Microsoft has said once again that it will not be perusing a dedicated handheld device in the same way Nintendo and Sony are.
“In a term of a dedicated handheld there are questions of the viability of that business model,” Dennis Durkin, Microsoft’s chief operating and financial officer of the company’s Interactive Entertainment Business told Pocket-lint at a roundtable at E3 in Los Angeles.
“People have been asking for a long time about handhelds. It’s a really interesting time in that market. Look at the Nintendo 3DS, it’s been a slower start than analysts and others had expected, but it’s a super-competitive space. Any dedicated portable device like a camera, or a portable gaming device like the 3DS has a tough time.”
“They are very challenging markets as phones have got smarter, and we’ve chosen to make our bed around the phone instead and add Xbox Live services to Windows Phone 7 instead,” the exec insisted.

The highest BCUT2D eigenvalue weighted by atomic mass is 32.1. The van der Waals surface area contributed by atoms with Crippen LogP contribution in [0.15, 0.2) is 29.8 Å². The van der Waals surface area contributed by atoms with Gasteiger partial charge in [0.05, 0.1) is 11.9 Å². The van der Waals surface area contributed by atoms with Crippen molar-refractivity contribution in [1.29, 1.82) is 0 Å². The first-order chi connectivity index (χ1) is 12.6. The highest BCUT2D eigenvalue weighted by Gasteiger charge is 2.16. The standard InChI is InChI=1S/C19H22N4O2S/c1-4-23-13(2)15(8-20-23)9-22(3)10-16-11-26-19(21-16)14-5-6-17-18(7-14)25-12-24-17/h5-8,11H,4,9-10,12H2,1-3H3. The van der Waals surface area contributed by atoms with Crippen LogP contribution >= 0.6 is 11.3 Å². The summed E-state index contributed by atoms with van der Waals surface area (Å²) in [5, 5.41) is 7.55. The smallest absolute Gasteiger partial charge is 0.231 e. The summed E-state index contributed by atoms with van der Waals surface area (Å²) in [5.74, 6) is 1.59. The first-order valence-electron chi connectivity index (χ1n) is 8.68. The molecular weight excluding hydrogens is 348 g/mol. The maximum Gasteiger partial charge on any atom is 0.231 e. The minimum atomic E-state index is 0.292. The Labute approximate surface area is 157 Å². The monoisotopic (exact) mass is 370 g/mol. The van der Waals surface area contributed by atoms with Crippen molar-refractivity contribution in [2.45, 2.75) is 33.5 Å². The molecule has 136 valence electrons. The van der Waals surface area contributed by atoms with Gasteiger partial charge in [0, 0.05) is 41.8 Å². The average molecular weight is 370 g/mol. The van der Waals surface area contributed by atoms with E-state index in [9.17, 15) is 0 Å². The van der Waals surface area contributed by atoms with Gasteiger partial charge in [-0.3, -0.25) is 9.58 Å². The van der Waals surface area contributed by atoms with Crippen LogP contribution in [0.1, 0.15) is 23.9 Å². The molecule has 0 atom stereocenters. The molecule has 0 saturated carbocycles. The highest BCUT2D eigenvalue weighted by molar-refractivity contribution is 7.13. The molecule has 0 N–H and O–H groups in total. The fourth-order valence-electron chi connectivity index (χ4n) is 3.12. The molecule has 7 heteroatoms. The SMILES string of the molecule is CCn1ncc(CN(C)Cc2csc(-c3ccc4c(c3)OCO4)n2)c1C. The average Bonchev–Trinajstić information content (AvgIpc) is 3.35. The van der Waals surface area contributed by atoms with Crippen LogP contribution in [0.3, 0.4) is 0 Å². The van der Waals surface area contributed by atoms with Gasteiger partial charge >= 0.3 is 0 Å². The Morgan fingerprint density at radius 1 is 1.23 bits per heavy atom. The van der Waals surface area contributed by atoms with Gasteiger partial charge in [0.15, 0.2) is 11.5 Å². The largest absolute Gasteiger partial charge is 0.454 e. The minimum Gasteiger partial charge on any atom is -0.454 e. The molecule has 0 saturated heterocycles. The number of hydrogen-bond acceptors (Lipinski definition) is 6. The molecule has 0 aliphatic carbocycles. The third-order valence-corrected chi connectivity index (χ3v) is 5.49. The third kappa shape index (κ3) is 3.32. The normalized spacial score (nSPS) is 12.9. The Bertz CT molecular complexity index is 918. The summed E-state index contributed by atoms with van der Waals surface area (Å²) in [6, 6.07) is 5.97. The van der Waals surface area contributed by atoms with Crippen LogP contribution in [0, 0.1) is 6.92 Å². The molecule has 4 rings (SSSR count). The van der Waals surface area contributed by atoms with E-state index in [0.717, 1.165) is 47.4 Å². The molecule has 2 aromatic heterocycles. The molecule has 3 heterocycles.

Microsoft hasn’t hidden the fact that it believes in it’s portable gaming experience should be experienced by phone users rather than those on a dedicated console, but it’s the first time the company as actively said that it doesn't see a dedicated version as viable.
“Today on Windows Phone, Xbox Live games make up less than 1 per cent of the number of games that are on there. They are over 30 per cent of the units of the games downloaded on the phone, and they over 70 per cent of the revenue. That’s because consumers value the experience and integration of the game with Xbox Live.” added Marc Whitten, corporate vice president of Xbox LIVE.
With such high adoption and revenue returns Microsoft is no doubt happy with the performance of such games. Add that to a previous demo shown by Microsoft in February that it’s Windows Phone 7 smartphone will be able to talk to it’s Kinect sensor and the Xbox 360 allowing phone users to directly interact with games on screen and the combination is already doing what the Wii U controller is professing will be possible next year.